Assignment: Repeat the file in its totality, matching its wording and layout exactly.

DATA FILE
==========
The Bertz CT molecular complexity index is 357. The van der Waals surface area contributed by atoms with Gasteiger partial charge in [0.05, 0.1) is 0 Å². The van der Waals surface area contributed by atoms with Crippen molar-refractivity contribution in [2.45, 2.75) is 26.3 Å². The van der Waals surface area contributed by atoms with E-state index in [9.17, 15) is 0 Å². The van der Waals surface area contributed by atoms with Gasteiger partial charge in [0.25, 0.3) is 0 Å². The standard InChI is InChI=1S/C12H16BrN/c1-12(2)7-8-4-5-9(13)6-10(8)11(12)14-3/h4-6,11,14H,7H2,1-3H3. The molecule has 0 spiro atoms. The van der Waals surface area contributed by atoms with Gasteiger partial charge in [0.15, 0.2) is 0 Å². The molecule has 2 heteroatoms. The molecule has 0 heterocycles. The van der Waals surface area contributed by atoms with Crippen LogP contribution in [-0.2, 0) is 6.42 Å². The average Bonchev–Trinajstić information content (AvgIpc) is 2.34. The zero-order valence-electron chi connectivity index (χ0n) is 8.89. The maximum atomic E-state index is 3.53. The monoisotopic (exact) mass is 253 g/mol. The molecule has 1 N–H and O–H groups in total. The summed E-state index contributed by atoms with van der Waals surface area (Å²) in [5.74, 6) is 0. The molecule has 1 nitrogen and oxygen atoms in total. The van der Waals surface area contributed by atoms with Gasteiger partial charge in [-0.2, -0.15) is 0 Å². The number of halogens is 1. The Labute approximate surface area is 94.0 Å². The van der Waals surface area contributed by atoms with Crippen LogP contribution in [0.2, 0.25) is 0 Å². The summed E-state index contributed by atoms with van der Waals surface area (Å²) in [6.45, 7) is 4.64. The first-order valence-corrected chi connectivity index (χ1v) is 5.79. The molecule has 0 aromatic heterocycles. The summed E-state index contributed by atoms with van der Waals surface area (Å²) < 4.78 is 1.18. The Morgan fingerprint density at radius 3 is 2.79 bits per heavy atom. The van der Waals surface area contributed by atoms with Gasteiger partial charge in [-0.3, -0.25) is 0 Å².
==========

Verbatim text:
The Bertz CT molecular complexity index is 357. The van der Waals surface area contributed by atoms with Gasteiger partial charge in [0.05, 0.1) is 0 Å². The van der Waals surface area contributed by atoms with Crippen molar-refractivity contribution in [2.45, 2.75) is 26.3 Å². The van der Waals surface area contributed by atoms with E-state index in [9.17, 15) is 0 Å². The van der Waals surface area contributed by atoms with Gasteiger partial charge in [0.25, 0.3) is 0 Å². The standard InChI is InChI=1S/C12H16BrN/c1-12(2)7-8-4-5-9(13)6-10(8)11(12)14-3/h4-6,11,14H,7H2,1-3H3. The molecule has 0 spiro atoms. The van der Waals surface area contributed by atoms with Gasteiger partial charge in [0.15, 0.2) is 0 Å². The molecule has 2 heteroatoms. The molecule has 0 heterocycles. The van der Waals surface area contributed by atoms with Crippen LogP contribution in [-0.2, 0) is 6.42 Å². The average Bonchev–Trinajstić information content (AvgIpc) is 2.34. The zero-order valence-electron chi connectivity index (χ0n) is 8.89. The maximum atomic E-state index is 3.53. The monoisotopic (exact) mass is 253 g/mol. The molecule has 1 N–H and O–H groups in total. The summed E-state index contributed by atoms with van der Waals surface area (Å²) in [5.74, 6) is 0. The molecule has 1 nitrogen and oxygen atoms in total. The van der Waals surface area contributed by atoms with Gasteiger partial charge in [-0.2, -0.15) is 0 Å². The number of halogens is 1. The Labute approximate surface area is 94.0 Å². The van der Waals surface area contributed by atoms with Crippen LogP contribution in [0.2, 0.25) is 0 Å². The summed E-state index contributed by atoms with van der Waals surface area (Å²) in [6.45, 7) is 4.64. The first-order valence-corrected chi connectivity index (χ1v) is 5.79. The molecule has 0 aromatic heterocycles. The summed E-state index contributed by atoms with van der Waals surface area (Å²) < 4.78 is 1.18. The Morgan fingerprint density at radius 3 is 2.79 bits per heavy atom. The van der Waals surface area contributed by atoms with Gasteiger partial charge in [-0.3, -0.25) is 0 Å².